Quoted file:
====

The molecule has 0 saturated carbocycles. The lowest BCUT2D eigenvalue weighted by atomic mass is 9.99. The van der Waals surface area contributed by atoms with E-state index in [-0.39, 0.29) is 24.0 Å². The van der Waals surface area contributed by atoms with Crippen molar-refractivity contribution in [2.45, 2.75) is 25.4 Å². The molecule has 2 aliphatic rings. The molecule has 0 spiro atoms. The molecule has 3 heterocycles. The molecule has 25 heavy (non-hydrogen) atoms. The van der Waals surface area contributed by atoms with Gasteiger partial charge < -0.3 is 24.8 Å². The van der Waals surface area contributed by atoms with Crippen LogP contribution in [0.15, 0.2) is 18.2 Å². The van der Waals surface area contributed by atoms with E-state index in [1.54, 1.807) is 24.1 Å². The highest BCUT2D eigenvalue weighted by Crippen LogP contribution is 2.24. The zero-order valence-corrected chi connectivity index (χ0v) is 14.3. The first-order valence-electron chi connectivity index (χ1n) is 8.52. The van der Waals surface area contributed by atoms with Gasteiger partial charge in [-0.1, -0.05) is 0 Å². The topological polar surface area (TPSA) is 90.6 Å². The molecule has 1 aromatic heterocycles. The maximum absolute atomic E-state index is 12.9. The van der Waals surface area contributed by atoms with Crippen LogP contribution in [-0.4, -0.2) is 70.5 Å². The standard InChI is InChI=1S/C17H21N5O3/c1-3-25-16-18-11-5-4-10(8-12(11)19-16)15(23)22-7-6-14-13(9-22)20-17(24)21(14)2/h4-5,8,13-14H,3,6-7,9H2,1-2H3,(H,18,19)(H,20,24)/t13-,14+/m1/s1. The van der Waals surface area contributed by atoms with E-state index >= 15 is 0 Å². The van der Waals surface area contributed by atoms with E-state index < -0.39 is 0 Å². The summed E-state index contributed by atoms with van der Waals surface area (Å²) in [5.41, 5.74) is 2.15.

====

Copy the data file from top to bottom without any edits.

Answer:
The molecule has 0 saturated carbocycles. The lowest BCUT2D eigenvalue weighted by atomic mass is 9.99. The van der Waals surface area contributed by atoms with E-state index in [-0.39, 0.29) is 24.0 Å². The van der Waals surface area contributed by atoms with Crippen molar-refractivity contribution in [2.45, 2.75) is 25.4 Å². The molecule has 2 aliphatic rings. The molecule has 0 spiro atoms. The molecule has 3 heterocycles. The molecule has 25 heavy (non-hydrogen) atoms. The van der Waals surface area contributed by atoms with Gasteiger partial charge < -0.3 is 24.8 Å². The van der Waals surface area contributed by atoms with Crippen LogP contribution in [0.15, 0.2) is 18.2 Å². The van der Waals surface area contributed by atoms with E-state index in [1.54, 1.807) is 24.1 Å². The highest BCUT2D eigenvalue weighted by Crippen LogP contribution is 2.24. The zero-order valence-corrected chi connectivity index (χ0v) is 14.3. The first-order valence-electron chi connectivity index (χ1n) is 8.52. The van der Waals surface area contributed by atoms with Gasteiger partial charge in [-0.1, -0.05) is 0 Å². The topological polar surface area (TPSA) is 90.6 Å². The molecule has 1 aromatic heterocycles. The maximum absolute atomic E-state index is 12.9. The van der Waals surface area contributed by atoms with Crippen LogP contribution in [-0.4, -0.2) is 70.5 Å². The standard InChI is InChI=1S/C17H21N5O3/c1-3-25-16-18-11-5-4-10(8-12(11)19-16)15(23)22-7-6-14-13(9-22)20-17(24)21(14)2/h4-5,8,13-14H,3,6-7,9H2,1-2H3,(H,18,19)(H,20,24)/t13-,14+/m1/s1. The van der Waals surface area contributed by atoms with E-state index >= 15 is 0 Å². The van der Waals surface area contributed by atoms with E-state index < -0.39 is 0 Å². The summed E-state index contributed by atoms with van der Waals surface area (Å²) in [5.41, 5.74) is 2.15.